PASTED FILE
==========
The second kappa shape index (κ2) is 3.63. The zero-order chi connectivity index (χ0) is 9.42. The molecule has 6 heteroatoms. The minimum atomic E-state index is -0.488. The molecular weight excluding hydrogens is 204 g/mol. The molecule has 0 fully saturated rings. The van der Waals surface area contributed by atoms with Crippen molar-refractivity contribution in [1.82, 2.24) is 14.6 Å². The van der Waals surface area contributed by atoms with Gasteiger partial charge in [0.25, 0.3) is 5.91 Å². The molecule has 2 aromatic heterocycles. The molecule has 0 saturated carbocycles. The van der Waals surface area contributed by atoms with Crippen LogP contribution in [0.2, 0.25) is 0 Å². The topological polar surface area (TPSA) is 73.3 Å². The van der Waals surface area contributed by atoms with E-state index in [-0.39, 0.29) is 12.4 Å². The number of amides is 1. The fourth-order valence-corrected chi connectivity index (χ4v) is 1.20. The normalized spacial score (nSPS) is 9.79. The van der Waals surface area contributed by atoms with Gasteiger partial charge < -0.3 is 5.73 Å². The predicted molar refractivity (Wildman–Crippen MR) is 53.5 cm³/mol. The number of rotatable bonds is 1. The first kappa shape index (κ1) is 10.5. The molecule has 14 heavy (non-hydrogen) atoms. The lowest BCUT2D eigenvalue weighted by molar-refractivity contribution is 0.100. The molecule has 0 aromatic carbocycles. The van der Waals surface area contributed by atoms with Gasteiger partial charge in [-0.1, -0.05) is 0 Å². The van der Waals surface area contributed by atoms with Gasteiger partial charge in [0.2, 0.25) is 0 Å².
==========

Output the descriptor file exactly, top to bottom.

The second kappa shape index (κ2) is 3.63. The zero-order chi connectivity index (χ0) is 9.42. The molecule has 6 heteroatoms. The minimum atomic E-state index is -0.488. The molecular weight excluding hydrogens is 204 g/mol. The molecule has 0 fully saturated rings. The van der Waals surface area contributed by atoms with Crippen molar-refractivity contribution in [1.82, 2.24) is 14.6 Å². The van der Waals surface area contributed by atoms with Gasteiger partial charge in [0.25, 0.3) is 5.91 Å². The molecule has 2 aromatic heterocycles. The molecule has 0 saturated carbocycles. The van der Waals surface area contributed by atoms with Crippen LogP contribution in [0.2, 0.25) is 0 Å². The topological polar surface area (TPSA) is 73.3 Å². The van der Waals surface area contributed by atoms with E-state index in [-0.39, 0.29) is 12.4 Å². The number of amides is 1. The fourth-order valence-corrected chi connectivity index (χ4v) is 1.20. The normalized spacial score (nSPS) is 9.79. The van der Waals surface area contributed by atoms with Gasteiger partial charge < -0.3 is 5.73 Å². The predicted molar refractivity (Wildman–Crippen MR) is 53.5 cm³/mol. The number of rotatable bonds is 1. The first kappa shape index (κ1) is 10.5. The molecule has 14 heavy (non-hydrogen) atoms. The lowest BCUT2D eigenvalue weighted by molar-refractivity contribution is 0.100. The molecule has 0 aromatic carbocycles. The van der Waals surface area contributed by atoms with Gasteiger partial charge in [-0.1, -0.05) is 0 Å². The van der Waals surface area contributed by atoms with Gasteiger partial charge in [0.2, 0.25) is 0 Å².